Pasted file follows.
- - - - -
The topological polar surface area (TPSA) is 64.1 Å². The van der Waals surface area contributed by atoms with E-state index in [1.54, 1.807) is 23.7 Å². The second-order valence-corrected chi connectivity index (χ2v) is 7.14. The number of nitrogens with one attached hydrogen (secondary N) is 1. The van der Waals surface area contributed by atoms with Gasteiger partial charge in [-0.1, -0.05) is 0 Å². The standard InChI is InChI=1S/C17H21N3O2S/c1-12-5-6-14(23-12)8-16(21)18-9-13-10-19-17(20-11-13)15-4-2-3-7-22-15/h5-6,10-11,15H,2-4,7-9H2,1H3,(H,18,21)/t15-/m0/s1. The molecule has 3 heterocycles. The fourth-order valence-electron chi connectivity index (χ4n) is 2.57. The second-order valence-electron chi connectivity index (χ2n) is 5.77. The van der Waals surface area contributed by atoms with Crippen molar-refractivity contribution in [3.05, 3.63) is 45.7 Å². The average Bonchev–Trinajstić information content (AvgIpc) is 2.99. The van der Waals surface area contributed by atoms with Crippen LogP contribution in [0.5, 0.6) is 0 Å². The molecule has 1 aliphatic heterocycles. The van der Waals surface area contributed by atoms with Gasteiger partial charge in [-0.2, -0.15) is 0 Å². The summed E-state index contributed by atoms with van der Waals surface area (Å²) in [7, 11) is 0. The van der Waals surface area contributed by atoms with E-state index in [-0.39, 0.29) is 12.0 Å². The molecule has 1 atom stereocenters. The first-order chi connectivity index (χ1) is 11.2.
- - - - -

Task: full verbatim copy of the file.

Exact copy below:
The topological polar surface area (TPSA) is 64.1 Å². The van der Waals surface area contributed by atoms with E-state index in [1.54, 1.807) is 23.7 Å². The second-order valence-corrected chi connectivity index (χ2v) is 7.14. The number of nitrogens with one attached hydrogen (secondary N) is 1. The van der Waals surface area contributed by atoms with Gasteiger partial charge in [-0.1, -0.05) is 0 Å². The standard InChI is InChI=1S/C17H21N3O2S/c1-12-5-6-14(23-12)8-16(21)18-9-13-10-19-17(20-11-13)15-4-2-3-7-22-15/h5-6,10-11,15H,2-4,7-9H2,1H3,(H,18,21)/t15-/m0/s1. The molecule has 3 heterocycles. The fourth-order valence-electron chi connectivity index (χ4n) is 2.57. The second-order valence-electron chi connectivity index (χ2n) is 5.77. The van der Waals surface area contributed by atoms with Crippen molar-refractivity contribution in [3.05, 3.63) is 45.7 Å². The average Bonchev–Trinajstić information content (AvgIpc) is 2.99. The van der Waals surface area contributed by atoms with Crippen LogP contribution in [0.5, 0.6) is 0 Å². The molecule has 1 aliphatic heterocycles. The van der Waals surface area contributed by atoms with Gasteiger partial charge in [-0.2, -0.15) is 0 Å². The summed E-state index contributed by atoms with van der Waals surface area (Å²) in [7, 11) is 0. The van der Waals surface area contributed by atoms with E-state index in [-0.39, 0.29) is 12.0 Å². The molecule has 1 atom stereocenters. The first-order chi connectivity index (χ1) is 11.2.